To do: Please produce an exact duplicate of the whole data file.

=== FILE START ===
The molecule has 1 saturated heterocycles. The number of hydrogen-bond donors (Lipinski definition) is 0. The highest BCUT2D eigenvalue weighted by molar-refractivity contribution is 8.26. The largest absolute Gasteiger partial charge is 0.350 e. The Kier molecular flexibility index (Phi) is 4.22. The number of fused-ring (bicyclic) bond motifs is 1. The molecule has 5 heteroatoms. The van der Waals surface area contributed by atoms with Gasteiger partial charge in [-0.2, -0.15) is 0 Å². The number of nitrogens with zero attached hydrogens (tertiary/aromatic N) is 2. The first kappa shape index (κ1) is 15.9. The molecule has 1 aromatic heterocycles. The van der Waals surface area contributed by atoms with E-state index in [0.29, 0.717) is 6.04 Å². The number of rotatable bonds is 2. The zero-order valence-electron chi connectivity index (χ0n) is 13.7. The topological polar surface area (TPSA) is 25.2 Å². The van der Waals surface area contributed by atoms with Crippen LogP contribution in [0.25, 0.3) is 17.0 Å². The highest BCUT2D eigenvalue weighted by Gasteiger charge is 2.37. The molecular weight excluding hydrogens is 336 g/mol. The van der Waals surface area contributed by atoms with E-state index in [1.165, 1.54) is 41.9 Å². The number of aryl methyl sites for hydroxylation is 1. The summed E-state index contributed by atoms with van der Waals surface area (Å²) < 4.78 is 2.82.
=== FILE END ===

The molecule has 1 saturated heterocycles. The number of hydrogen-bond donors (Lipinski definition) is 0. The highest BCUT2D eigenvalue weighted by molar-refractivity contribution is 8.26. The largest absolute Gasteiger partial charge is 0.350 e. The Kier molecular flexibility index (Phi) is 4.22. The number of fused-ring (bicyclic) bond motifs is 1. The molecule has 5 heteroatoms. The van der Waals surface area contributed by atoms with Gasteiger partial charge in [-0.2, -0.15) is 0 Å². The number of nitrogens with zero attached hydrogens (tertiary/aromatic N) is 2. The first kappa shape index (κ1) is 15.9. The molecule has 1 aromatic heterocycles. The van der Waals surface area contributed by atoms with E-state index in [0.29, 0.717) is 6.04 Å². The number of rotatable bonds is 2. The zero-order valence-electron chi connectivity index (χ0n) is 13.7. The topological polar surface area (TPSA) is 25.2 Å². The van der Waals surface area contributed by atoms with Crippen LogP contribution in [0.25, 0.3) is 17.0 Å². The highest BCUT2D eigenvalue weighted by Gasteiger charge is 2.37. The molecular weight excluding hydrogens is 336 g/mol. The van der Waals surface area contributed by atoms with E-state index in [1.165, 1.54) is 41.9 Å². The number of aryl methyl sites for hydroxylation is 1. The summed E-state index contributed by atoms with van der Waals surface area (Å²) < 4.78 is 2.82.